Traffic-slowing methods under consideration on Stardust Drive.
With new concrete pavement now extending from Veterans Road to Head Lane on the Stardust Drive extension, it’s only a matter of time before the roadway is open to traffic. In advance of that plans are being made to ensure that traffic doesn’t go too fast on Stardust, especially on the portion that goes through the residential neighborhood between Head Lane and Rosewood Drive.
At the recent meeting of the Traffic Committee, sites where traffic-slowing devices could be installed were a topic of discussion. City Manager Jeff LaGarce says plans have not yet been finalized.
“We are still studying Stardust,” he said. “We will have four-way stops at Stardust/Clover and Stardust/Head. We don’t know if there will be any others. We’re tentatively planning for a speed table on Stardust between Clover and Veterans, between Head and Rose Hill, and possibly between Rose Hill and Munger, but we haven’t made final determination of this yet.”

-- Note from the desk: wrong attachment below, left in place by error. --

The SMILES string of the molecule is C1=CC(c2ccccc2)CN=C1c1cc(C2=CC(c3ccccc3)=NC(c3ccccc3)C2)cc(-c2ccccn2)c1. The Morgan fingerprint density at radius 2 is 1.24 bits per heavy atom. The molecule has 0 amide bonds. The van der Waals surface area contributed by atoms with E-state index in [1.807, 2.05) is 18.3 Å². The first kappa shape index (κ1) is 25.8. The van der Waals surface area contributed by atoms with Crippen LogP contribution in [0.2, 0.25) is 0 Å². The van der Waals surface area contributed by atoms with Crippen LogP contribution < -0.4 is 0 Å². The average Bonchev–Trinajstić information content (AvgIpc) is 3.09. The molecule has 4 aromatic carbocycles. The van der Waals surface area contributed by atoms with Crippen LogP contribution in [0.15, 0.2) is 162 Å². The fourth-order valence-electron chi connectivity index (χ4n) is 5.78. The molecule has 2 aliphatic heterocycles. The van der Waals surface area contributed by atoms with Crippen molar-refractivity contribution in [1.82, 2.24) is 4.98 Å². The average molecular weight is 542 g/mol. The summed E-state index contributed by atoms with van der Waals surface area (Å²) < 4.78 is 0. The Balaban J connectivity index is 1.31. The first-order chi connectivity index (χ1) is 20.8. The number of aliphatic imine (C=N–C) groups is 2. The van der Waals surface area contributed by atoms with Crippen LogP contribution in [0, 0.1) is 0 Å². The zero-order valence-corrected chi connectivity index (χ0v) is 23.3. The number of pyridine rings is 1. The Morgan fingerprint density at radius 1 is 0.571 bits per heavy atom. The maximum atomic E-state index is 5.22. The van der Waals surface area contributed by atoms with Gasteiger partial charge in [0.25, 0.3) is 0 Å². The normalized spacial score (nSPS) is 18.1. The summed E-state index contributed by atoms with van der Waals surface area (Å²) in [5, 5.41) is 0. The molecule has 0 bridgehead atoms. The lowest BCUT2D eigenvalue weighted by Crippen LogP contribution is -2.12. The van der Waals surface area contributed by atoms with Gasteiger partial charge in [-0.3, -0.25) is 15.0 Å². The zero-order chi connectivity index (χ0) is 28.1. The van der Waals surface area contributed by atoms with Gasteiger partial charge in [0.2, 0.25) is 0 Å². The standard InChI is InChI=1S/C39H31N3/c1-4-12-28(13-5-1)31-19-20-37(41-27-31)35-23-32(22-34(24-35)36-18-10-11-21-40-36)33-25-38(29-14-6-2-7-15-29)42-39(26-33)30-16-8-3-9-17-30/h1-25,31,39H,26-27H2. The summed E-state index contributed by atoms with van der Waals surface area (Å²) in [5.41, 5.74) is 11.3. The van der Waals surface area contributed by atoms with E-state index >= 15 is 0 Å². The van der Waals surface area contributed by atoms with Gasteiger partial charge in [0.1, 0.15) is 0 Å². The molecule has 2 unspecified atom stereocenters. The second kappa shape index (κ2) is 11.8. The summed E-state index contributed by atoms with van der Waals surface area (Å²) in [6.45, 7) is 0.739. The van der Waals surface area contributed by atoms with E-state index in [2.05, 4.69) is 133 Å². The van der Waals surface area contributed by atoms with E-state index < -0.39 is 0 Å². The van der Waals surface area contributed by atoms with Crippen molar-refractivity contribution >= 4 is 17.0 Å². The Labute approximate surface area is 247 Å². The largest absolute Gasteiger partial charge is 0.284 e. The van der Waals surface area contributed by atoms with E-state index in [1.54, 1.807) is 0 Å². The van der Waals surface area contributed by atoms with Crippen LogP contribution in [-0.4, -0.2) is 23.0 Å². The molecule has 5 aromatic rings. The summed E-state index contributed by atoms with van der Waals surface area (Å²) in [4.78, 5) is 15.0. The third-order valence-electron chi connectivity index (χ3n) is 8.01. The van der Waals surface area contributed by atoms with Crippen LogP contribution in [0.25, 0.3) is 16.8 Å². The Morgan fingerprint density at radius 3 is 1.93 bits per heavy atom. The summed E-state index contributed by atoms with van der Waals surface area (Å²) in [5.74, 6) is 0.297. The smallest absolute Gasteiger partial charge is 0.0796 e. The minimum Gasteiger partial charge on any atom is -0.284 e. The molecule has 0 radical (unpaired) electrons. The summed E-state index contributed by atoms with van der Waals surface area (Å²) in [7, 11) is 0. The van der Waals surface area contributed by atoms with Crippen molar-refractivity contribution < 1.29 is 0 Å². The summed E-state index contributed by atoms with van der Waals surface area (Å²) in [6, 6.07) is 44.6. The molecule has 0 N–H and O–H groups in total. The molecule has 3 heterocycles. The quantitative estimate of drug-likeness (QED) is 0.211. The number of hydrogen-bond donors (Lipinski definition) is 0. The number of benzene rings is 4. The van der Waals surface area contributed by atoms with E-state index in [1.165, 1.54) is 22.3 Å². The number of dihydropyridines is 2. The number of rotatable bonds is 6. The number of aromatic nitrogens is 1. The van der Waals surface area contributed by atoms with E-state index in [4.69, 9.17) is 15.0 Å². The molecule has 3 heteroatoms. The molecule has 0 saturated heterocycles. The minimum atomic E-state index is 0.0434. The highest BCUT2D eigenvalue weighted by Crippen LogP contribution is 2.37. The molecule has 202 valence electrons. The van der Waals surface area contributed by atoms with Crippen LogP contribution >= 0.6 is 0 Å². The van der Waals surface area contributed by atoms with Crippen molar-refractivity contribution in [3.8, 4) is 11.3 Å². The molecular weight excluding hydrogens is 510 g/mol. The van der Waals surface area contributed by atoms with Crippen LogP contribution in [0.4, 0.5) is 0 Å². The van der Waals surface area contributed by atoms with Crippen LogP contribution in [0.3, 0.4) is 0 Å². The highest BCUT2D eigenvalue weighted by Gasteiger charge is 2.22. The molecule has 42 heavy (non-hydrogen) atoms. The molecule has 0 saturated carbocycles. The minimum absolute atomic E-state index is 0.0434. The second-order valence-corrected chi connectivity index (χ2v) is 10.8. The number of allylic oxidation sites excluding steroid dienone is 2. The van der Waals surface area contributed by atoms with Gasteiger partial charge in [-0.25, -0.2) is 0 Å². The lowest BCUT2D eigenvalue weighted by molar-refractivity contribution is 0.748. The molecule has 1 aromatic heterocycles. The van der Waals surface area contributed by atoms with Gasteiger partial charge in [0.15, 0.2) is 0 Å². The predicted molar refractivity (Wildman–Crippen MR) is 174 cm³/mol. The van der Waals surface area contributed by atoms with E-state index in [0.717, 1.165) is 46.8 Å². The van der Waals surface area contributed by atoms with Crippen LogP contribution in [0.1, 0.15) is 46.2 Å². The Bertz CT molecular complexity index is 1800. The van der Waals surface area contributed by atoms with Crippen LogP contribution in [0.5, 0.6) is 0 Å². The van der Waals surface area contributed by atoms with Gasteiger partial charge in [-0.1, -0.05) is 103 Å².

The “speed tables” that will be installed on Stardust will be similar to the flat-topped speed hump put in late this summer on Maple Street, between Church Street and Broadway, by Holy Family School.
That table was installed after Joy Hayward, Holy Family School principal, approached the city about doing something to slow traffic on Maple. In October, Hayward gave a glowing endorsement of the speed table’s effectiveness.
City officials have favored using speed tables to slow motorists since paying a visit to Arnold a year ago.
“Arnold uses them very effectively; modeling them after a manufacturers’ unit they purchased. We took those dimensions from them, and can build our own tables to the same dimensions,” said LaGarce.
According to LaGarce, the speed tables can be tweaked in their size and surface shape to help encourage motorists to adhere to the posted speed limit.
“A 5-inch tall speed table requires vehicles to slow more than a 4-inch table. Slightly rounded-top surfaces require vehicles to slow more than flat-top surfaces. Tables along larger streets may be only 4 inches in height, and the tops flatter. Unless it’s a school zone or other unique situation, we don’t generally want motorists to slow to 15 mph; rather, we want them to slow to 20 mph or 25 mph - whatever the posted speed limit is we want them to drive,” he said.